U.S. stocks gave up early gains to turn sharply lower Tuesday after a batch of weak U.S. economic data stoked fears about the outlook for corporate profits.
- The Dow Jones Industrial Average DJIA,
-0.89%was down 320 points, or 1%, at 31,118.
- The S&P 500 SPX,
-1.37%fell 59 points, or 1.5%, to 3,840.
- The Nasdaq Composite COMP,
-2.26%dropped 271 points, or 2.4%, to 11,255.
On Monday, major indexes drifted to a modestly lower close. The S&P 500, which has slid into a bear market, is down 18% year to date,
What’s driving markets
U.S. investors were forced to confront a handful of weak economic data, which helped to stoke fears about the outlook for corporate profits and guidance. Expectations for S&P 500 corporate earnings over the coming year have remained surprisingly robust this year, analysts said, leaving room for companies to share disappointing earnings and guidance when the second-quarter earnings season begins next month.
On Tuesday, the Conference Board’s consumer-confidence index dropped in June to a 16-month low of 98.7, as Americans grew more worried about high gas and food prices and the health of the economy. Economists polled by The Wall Street Journal had forecast the index to drop to 100 from a revised 103.2 in May. Meanwhile, the Richmond Fed Manufacturing Index came in at -19, the lowest reading since May 2020.
These data reminded investors about the possibility that the U.S. economy might already be in a recession — something that ARK Invest’s Cathie Wood discussed during a television interview Tuesday morning.
“There’s some nervousness that companies will miss their numbers or deliver negative guidance,” said Steve Sosnick, chief strategist at Interactive Brokers.
“Earnings expectations haven’t really been lowered in the face of economic news that seems to dictate that we should. and the market is going to have to reconcile this over the next month or so.”
Others warned that poor consumer confidence readings risked becoming self-fulfilling, which could in turn threaten an economic contraction in the U.S. due to the consumer’s critical importance to the health of the economy.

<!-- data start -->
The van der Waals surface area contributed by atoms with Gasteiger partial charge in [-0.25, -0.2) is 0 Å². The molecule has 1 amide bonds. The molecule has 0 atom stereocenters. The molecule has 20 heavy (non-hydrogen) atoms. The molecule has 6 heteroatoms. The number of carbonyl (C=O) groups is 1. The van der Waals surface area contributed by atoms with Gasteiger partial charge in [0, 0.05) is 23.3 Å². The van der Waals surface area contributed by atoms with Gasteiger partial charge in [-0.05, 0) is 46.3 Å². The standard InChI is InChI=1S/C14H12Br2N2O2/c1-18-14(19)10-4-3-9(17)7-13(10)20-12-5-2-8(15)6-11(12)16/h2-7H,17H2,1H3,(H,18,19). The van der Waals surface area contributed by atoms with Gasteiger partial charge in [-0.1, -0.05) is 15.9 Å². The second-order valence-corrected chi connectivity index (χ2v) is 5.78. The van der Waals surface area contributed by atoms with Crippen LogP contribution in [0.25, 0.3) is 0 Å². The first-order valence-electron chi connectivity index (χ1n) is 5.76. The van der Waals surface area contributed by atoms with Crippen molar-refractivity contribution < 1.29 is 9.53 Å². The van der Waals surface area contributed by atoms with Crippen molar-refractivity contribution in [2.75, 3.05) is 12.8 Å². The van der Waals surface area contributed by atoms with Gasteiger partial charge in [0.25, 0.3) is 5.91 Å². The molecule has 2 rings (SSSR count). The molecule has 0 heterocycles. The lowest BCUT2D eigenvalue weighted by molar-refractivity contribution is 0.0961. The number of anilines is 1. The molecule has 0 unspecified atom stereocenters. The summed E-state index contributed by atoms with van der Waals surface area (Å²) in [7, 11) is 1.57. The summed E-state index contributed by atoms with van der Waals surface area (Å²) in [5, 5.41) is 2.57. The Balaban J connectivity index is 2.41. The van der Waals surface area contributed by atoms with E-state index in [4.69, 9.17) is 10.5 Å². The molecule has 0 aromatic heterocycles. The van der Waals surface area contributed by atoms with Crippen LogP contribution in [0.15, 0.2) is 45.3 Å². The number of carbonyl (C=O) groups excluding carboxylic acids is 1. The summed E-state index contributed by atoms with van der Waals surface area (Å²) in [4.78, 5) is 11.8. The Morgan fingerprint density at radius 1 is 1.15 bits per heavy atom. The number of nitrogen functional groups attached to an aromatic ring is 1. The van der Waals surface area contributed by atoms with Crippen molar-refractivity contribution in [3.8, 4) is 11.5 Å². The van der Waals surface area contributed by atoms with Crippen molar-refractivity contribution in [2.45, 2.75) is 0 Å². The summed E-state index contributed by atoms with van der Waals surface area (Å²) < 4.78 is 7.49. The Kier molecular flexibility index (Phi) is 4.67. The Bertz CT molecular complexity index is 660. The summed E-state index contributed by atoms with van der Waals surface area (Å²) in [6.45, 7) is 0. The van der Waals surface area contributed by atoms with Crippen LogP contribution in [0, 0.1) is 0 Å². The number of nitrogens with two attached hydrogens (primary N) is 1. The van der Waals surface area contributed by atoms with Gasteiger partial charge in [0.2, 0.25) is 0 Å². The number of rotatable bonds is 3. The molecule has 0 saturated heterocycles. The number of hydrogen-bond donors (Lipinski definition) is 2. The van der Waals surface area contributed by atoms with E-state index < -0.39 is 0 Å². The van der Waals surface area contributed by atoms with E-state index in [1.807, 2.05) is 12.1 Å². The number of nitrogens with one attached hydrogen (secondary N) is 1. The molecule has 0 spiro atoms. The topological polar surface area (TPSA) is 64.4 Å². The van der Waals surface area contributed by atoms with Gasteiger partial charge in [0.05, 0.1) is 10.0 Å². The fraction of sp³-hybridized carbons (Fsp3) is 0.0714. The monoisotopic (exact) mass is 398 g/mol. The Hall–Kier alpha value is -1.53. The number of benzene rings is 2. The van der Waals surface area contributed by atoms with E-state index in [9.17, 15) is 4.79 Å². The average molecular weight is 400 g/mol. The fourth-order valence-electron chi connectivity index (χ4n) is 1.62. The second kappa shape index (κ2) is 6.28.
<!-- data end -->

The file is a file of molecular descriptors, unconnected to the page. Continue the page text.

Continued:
“The persistent weakness in confidence surveys suggests a recessionary environment can become self-fulfilling,” said John Lynch, chief investment officer for Comerica Wealth Management, in emailed comments.
Fears about the possibility of a recession in the U.S. have caused defensive stocks like utilities and healthcare to outperform since the start of the year, while momentum stocks like tech have been among the worst-hit.
Earlier in the session, U.S. stocks — and travel-related companies in particular — had gotten a boost on the news that the Chinese government had shortened its quarantine time for international travelers.
Beijing also loosened its testing requirements for people in quarantine.
In other news, six of the biggest U.S. banks said they have enough capital to either maintain or hike their dividends to shareholders after setting enough aside to handle the most extreme economic conditions expected in the coming year.
Wells Fargo & Co. WFC,
U.S. stocks were weighed down on Monday after a rise in bond yields. Analysts had been anticipating that month and quarter end rebalancing of portfolios would be supportive of stocks this week, though doubts over the durability of the bounce off recent lows remain.
“It is difficult to draw any concrete conclusions so close to quarter end, when rebalancing flows are muddying the waters,” said Marios Hadjikyriacos, senior investment analyst at XM.
The yield on the 10-year Treasury note BX:TMUBMUSD10Y was up 1 basis point at 3.200%. Yields and debt prices move opposite each other.
During a television interview, New York Fed President John Williams said he expected the U.S. economy would see a slowdown but not a recession as the central bank aggressively tightens monetary policy in an effort to rein in inflation. Williams said he expected policy makers to debate whether to hike rates by another 50 or 75 basis points when they meet in July, after delivering a 75 basis point increase earlier this month — the largest since 1994.
Data showed the U.S. trade deficit in goods narrowed by 2.2% in May to $104.3 billion.
The S&P CoreLogic Case-Shiller 20-city index posted a 21.2% year-over-year gain in April, up slightly from 21.1% in the previous month. In April, the 20-month index rose a seasonally adjusted 2.3%. A separate report from the Federal Housing Finance Agency showed a 1.6% monthly gain. And over the last year, the FHFA index was up 18.8%.
Companies in focus
- Nike Inc. NKE shares fell 5.2% after the apparel maker beat earnings estimates but was cautious on margins and on China in particular. But Chinese stocks advanced after a loosening of quarantine requirements in the world’s second-largest economy.
- JetBlue Airways Corp. JBLU,
-0.34%once again raised its offer for discount carrier Spirit Airways Inc. SAVE, +0.13%as it attempts to outbid rival Frontier Group Holdings Inc. ULCC, +0.53%. JetBlue shares rose 0.5%, Spirit shares gained 1.4% and Frontier shares were up 2.2% amid a positive tone across the airline sector. The popular U.S. Global Jets ETF JETS, +0.12%rose 1.6%.
- The ICE U.S. Dollar Index DXY,
+0.47%, a measure of the currency against a basket of six major rivals, rose 0.5%.
- Bitcoin BTCUSD,
-1.47%was down 0.6% nea5 $20,600.
- Oil futures rose, with the U.S. benchmark CL.1,
+1.87%up 1.1% near $111 a barrel. Gold futures GC00, -0.16%were off 0.1% near $1,822 an ounce.
- The Stoxx Europe 600 SXXP,
+0.27%rose 0.3%, while London’s FTSE 100 UKX, +0.90%advanced 2.7%.
- The Shanghai Composite SHCOMP,
+0.89%and Hong Kong’s Hang Seng Index HSI, +0.85%each ended 0.9% higher, while Japan’s Nikkei 225 NIK, +0.66%rose 0.7%.